For those who are aspiring to be a philosopher but have zero experience, it is absolutely crucial to start well. I often hear from people who took a philosophy class that they ended up being more confused than before. This is in part because they’re introduced to conflicting ideas but they’re not shown how to think about these ideas. Ideas are dangerous things; capable of destroying or creating societies. I’ll be honest, I do prefer the classical philosophers over the modern philosophers – which my list will reflect – but I think you can still benefit from it despite this bias by evaluating the ideas for yourself. Without further ado, here are the books that I would recommend reading in the following order:
1. Being Logical, A Guide To Good Thinking by D.Q. McInerny
This book starts off with some key logical concepts that are really just common sense ideas. This is important. Some people mistake philosophy for contrarian pseudo-intellectual ideas. I even met someone who thought the best way to do philosophy was to smoke weed.. That’s not philosophy; that’s either sophistry or stupidity. In my opinion it’s a good idea to start with common sense, or else we’ll end up with nonsense. The author’s lucid yet concise writing style is a role model for all philosophers.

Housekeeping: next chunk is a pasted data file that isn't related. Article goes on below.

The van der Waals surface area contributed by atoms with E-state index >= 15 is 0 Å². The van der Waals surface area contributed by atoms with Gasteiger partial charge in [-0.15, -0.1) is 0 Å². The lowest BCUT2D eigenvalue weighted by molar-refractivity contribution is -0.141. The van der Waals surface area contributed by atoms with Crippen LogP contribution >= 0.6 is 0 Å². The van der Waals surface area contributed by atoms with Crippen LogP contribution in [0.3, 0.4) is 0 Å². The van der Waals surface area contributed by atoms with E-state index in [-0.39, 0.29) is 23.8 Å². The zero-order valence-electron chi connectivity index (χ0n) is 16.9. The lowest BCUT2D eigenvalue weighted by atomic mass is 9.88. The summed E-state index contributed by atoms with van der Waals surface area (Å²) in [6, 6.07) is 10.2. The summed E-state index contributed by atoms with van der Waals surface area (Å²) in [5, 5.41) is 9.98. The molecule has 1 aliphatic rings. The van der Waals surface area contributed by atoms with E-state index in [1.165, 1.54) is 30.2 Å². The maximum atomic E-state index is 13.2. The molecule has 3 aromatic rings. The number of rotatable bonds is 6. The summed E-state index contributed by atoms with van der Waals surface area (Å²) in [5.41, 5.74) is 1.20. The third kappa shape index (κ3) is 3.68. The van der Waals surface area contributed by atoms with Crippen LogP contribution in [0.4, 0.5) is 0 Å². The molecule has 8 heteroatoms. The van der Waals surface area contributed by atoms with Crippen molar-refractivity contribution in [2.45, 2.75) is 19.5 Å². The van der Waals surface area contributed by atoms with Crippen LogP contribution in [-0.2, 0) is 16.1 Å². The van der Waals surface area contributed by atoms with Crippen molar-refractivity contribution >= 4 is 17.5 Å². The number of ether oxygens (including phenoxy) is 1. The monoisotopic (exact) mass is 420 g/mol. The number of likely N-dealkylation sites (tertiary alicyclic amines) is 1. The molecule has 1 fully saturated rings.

2. Ancient Philosophy (Beginner’s Guides) by William J. Prior
It is crucial to start with the very beginnings of philosophy without being bogged down by technicalities and monotonous details as the more advanced books do. What better place to start than the very origins of philosophy itself? An aspiring philosopher needs to be introduced to ideas and the reasons for those ideas in order to prime their minds for philosophical reasoning.
3. Aquinas (A Beginner’s Guide) by Edward Feser
This book is an absolutely essential introduction to medieval / scholastic philosophy. You’ll become familiar with ideas like form and matter, the four causes, universals, five ways, etc. Personally, this book did the most to transform my philosophical perspective. I felt like a child who was seeing familiar things under a new light for the first time; it literally took my passion for philosophy to a new level. Feser does a great job of communicating the ideas clearly and diffusing common misconceptions that moderns have about Aquinas. Read More »